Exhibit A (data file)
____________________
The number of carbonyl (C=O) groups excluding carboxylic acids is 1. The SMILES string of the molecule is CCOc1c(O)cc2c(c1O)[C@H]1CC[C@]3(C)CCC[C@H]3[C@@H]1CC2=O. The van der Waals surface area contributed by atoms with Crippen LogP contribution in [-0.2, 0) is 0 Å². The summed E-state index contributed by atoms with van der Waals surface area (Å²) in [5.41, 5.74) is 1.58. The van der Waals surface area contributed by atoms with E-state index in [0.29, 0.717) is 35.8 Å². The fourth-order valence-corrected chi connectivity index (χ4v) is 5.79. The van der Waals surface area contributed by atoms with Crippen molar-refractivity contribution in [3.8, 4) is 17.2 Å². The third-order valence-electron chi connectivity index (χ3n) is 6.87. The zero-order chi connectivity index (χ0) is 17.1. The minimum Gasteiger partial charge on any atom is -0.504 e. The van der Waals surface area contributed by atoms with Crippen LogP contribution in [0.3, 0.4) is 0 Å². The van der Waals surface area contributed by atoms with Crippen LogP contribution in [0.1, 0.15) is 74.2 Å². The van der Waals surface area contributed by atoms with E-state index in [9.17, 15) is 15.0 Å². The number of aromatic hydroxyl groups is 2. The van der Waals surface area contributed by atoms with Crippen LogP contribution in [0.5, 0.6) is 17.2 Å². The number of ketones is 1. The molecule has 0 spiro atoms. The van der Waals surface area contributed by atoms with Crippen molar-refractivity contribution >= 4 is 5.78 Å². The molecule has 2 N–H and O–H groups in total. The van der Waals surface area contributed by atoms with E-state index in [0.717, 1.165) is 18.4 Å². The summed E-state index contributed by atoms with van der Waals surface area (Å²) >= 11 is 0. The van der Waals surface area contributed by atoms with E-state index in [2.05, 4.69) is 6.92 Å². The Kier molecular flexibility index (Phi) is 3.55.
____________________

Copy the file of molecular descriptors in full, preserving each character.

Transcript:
The number of carbonyl (C=O) groups excluding carboxylic acids is 1. The SMILES string of the molecule is CCOc1c(O)cc2c(c1O)[C@H]1CC[C@]3(C)CCC[C@H]3[C@@H]1CC2=O. The van der Waals surface area contributed by atoms with Crippen LogP contribution in [-0.2, 0) is 0 Å². The summed E-state index contributed by atoms with van der Waals surface area (Å²) in [5.41, 5.74) is 1.58. The van der Waals surface area contributed by atoms with E-state index in [0.29, 0.717) is 35.8 Å². The fourth-order valence-corrected chi connectivity index (χ4v) is 5.79. The van der Waals surface area contributed by atoms with Crippen molar-refractivity contribution in [3.8, 4) is 17.2 Å². The third-order valence-electron chi connectivity index (χ3n) is 6.87. The zero-order chi connectivity index (χ0) is 17.1. The minimum Gasteiger partial charge on any atom is -0.504 e. The van der Waals surface area contributed by atoms with Crippen LogP contribution in [0.3, 0.4) is 0 Å². The van der Waals surface area contributed by atoms with Crippen LogP contribution in [0.1, 0.15) is 74.2 Å². The van der Waals surface area contributed by atoms with E-state index in [9.17, 15) is 15.0 Å². The number of aromatic hydroxyl groups is 2. The van der Waals surface area contributed by atoms with Crippen LogP contribution in [0.5, 0.6) is 17.2 Å². The number of ketones is 1. The molecule has 0 spiro atoms. The van der Waals surface area contributed by atoms with Crippen molar-refractivity contribution >= 4 is 5.78 Å². The molecule has 2 N–H and O–H groups in total. The van der Waals surface area contributed by atoms with E-state index in [0.717, 1.165) is 18.4 Å². The summed E-state index contributed by atoms with van der Waals surface area (Å²) >= 11 is 0. The van der Waals surface area contributed by atoms with E-state index in [2.05, 4.69) is 6.92 Å². The Kier molecular flexibility index (Phi) is 3.55.